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Basic information Name: Thuathe
     This is an OFFICIAL meteorite name.
Abbreviation: There is no official abbreviation for this meteorite.
Observed fall: Yes
Year fell: 2002
Country: Lesotho
Mass:help 45.3 kg
Meteoritical Bulletin:  MB 87  (2003)  H4/5
MetBase:  v. 7.1  (2006)  H4/5
Recommended:  H4/5    [explanation]

This is 1 of 499 approved meteorites classified as H4/5.   [show all]
Search for other: H chondrites, H chondrites (type 4-7), Ordinary chondrites, and Ordinary chondrites (type 4-7)
Writeup from MB 87:



Fell 2002 July 21, ~13:49 GMT

Ordinary chondrite (H4/5)

A meteorite travelling east to west exploded over Lesotho producing an elliptical strewn field extending 7.4 by 1.9 km (bearing: ~276°) on the westernmost lobe of the Thuathe (or Berea) Plateau, ~12 km east of the capital city of Maseru (approximate strewnfield apex coordinates: (W) 29°19′31′′S, 27°34′37′′E; (E) 29°19′54′′S, 27°39′19′′E; (N) 29°19′11′′S, 27°37′2′′E; (S) 29°20′14′′S, 27°36′54′′E). The explosion was accompanied by an extraordinarily loud, 15 s long noise which was heard over a large (100 km radius) area of Lesotho; the fall was eye-witnessed by several people who reported sightings of dust trails of “sparkling objects” over Lesotho and the southern part of the Free State Province of South Africa. Many villagers of Ha Ralimo, Boqate Ha Majara, and Boqate Ha Sofonia reported falls of stones close to themselves and onto their homes. The estimated total mass of recovered material is ~30 kg, including 418 stones in the 2 g to 2.4 kg mass range for a total of 24.673 kg which were collected and catalogued by A. Ashworth and David P. Ambrose (National University of Lesotho), one stone of 1.020 kg held by Dr. Molisana Molisana (National University of Lesotho), 5 stones acquired by the National Museum of Lesotho in Maseru, some were collected by the Geology Department, Free State University, Bloemfontein, and several others purchased by members of the public. Mineralogy and classification (W. U. Reimold, Wits; P. C. Buchanan, NIPR): most freshly cut slices from several stones show a homogeneous beige to light-grey lithology speckled with abundant and heterogeneously distributed (20% to, in exceptional cases, >50 vol%) metal particles; some are cross­cut by dark shock veinlets and show brecciated structure with light grey matrix surrounding lighter colored, well-rounded inclusions; chondrules distinctly recognizable; olivine Fa17.4 ± 0.8; shock stage S2/3. Specimens (numbers in brackets refer to the catalog by A. Ashworth and David P. Ambrose): 207 g (stone #58), Bleloch Museum, School of Geosciences, University of the Witwatersrand; 294 g (stone #59), 309 g (stone #60), 342 g (stone #61) plus four thin sections, one thin section of stone #58, Wolf Uwe Reimold (Wits); 67 g (stone #54), 45 g (stone #111), 110 g (stone #56), 146 g (stone #193), 16 g (stone #356), 15 g (stone #359), one thin section of stone #59 and #60, Paul C. Buchanan (NIPR); 127 g (stone #57), Christian Koeberl (UVienna); 5 stones of unknown weights, National Museum of Lesotho in Maseru; additional material at the Geology Department, Free State University, Bloemfontein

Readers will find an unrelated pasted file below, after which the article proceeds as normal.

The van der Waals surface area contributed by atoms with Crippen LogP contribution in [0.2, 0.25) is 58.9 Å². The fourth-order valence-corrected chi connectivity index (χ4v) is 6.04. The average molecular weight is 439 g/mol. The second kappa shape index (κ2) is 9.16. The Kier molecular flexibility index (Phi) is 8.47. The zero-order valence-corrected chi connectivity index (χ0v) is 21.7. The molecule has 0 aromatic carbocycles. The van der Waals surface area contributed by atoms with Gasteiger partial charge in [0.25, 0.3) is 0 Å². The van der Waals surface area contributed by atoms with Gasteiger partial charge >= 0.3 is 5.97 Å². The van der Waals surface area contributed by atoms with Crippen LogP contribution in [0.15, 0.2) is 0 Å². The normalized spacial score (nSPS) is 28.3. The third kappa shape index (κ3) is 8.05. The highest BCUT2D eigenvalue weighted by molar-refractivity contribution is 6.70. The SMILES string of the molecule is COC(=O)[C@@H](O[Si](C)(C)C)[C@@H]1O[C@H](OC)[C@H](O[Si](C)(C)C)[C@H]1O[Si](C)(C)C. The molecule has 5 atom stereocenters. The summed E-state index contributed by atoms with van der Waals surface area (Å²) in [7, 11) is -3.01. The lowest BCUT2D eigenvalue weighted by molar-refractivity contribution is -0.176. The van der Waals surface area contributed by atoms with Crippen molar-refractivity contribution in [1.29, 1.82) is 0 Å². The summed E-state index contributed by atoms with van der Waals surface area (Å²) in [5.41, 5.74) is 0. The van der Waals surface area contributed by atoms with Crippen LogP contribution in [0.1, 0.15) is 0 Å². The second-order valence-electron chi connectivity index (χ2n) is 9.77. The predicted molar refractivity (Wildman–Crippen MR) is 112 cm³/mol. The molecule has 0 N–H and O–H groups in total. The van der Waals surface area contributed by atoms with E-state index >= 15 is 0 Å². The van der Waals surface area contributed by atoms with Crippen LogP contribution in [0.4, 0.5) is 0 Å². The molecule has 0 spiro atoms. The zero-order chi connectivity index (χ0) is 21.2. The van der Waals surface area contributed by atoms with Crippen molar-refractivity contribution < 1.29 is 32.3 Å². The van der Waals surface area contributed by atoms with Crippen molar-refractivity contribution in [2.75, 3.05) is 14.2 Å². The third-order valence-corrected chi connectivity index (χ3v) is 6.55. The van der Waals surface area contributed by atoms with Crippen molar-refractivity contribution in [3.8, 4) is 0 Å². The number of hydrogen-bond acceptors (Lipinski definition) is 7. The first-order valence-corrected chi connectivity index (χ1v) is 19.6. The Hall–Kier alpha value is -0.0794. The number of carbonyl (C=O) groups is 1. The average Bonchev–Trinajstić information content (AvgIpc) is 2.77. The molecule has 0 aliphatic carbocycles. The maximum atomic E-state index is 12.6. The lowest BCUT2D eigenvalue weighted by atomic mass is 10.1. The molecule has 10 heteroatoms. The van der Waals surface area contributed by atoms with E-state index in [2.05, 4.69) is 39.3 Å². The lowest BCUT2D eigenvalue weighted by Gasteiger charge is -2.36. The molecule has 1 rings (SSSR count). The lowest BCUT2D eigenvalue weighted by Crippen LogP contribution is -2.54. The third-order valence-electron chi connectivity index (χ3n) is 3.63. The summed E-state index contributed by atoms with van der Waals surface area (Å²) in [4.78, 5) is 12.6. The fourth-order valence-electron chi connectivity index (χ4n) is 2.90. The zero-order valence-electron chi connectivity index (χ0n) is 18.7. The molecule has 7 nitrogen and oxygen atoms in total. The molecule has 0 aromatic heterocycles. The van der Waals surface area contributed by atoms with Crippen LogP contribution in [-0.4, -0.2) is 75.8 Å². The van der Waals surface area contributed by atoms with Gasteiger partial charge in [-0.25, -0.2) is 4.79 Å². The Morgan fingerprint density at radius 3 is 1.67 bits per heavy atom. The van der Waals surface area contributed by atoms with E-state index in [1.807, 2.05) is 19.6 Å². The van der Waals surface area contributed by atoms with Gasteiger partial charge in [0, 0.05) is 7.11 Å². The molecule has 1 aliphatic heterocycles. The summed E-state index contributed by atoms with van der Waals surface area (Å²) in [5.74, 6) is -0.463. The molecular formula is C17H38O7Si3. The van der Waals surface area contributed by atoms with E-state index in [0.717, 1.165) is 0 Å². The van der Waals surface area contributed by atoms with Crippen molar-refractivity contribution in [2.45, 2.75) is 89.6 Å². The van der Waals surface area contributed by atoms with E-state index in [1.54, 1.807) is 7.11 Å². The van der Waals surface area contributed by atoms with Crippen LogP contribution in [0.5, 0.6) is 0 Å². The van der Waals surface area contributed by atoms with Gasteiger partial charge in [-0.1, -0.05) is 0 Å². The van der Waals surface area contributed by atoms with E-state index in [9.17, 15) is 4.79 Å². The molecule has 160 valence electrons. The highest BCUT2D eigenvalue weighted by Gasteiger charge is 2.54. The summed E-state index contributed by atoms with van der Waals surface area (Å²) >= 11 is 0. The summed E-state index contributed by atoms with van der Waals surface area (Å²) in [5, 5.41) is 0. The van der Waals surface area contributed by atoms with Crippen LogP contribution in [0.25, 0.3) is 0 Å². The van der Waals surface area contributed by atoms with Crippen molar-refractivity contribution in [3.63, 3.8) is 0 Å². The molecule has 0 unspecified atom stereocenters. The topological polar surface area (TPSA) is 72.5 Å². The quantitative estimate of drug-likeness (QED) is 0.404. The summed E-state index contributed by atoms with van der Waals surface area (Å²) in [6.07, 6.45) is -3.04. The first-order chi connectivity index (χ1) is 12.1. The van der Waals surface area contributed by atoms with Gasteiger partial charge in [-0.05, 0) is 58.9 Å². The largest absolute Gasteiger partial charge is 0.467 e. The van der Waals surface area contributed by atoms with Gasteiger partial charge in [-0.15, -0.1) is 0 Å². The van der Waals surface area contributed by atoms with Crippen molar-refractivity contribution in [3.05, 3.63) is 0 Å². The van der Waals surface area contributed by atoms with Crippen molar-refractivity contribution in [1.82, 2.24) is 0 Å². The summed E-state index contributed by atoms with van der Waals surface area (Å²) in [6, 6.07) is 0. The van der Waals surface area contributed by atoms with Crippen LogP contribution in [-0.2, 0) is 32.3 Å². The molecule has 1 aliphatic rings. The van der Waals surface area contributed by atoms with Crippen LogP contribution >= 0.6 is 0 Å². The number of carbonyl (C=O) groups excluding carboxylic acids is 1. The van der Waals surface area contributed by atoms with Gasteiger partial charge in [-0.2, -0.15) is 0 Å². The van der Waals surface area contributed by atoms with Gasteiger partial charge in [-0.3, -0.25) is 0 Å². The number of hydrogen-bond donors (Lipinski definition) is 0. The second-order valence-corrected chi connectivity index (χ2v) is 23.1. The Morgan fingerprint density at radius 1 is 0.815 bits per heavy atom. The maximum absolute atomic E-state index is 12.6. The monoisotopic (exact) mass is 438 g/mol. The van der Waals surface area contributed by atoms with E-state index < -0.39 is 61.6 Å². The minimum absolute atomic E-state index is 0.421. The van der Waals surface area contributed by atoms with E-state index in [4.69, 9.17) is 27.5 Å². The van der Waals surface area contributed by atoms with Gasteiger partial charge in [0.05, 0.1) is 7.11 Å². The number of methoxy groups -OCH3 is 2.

and collections
NIPR: Antarctic Meteorite Research Center, National Institute of Polar Research, 10-3 Midori-cho, Tachikawa, Tokyo 190-8518, Japan; Website (institutional address; updated 9 Dec 2013)
Wits: Curator of Fossil and Rock Collections c/o Evolutionary Studies Institute University of the Witwatersrand Private Bag 3 WITS 2050 Johannesburg South Africa, South Africa (institutional address; updated 3 May 2019)
UVienna: University of Vienna, Althanstrasse 14, A1090 Vienna, Austria (institutional address)
Search for specimens in the Smithsonian Institution collection (U.S.):   
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Search for this meteorite in the Natural History Museum collection (U.K.):   
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References: Published in Meteoritical Bulletin, no. 87, MAPS 38, A189-A248 (2003)
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Photos from the Encyclopedia of Meteorites:
Island Meteorites   
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Mike Farmer   
Thuathe strewnfield   
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     Recommended::   (29° 20'S, 27° 35'E)

     This is the only approved meteorite from Berea, Lesotho
     This is the only approved meteorite from Lesotho
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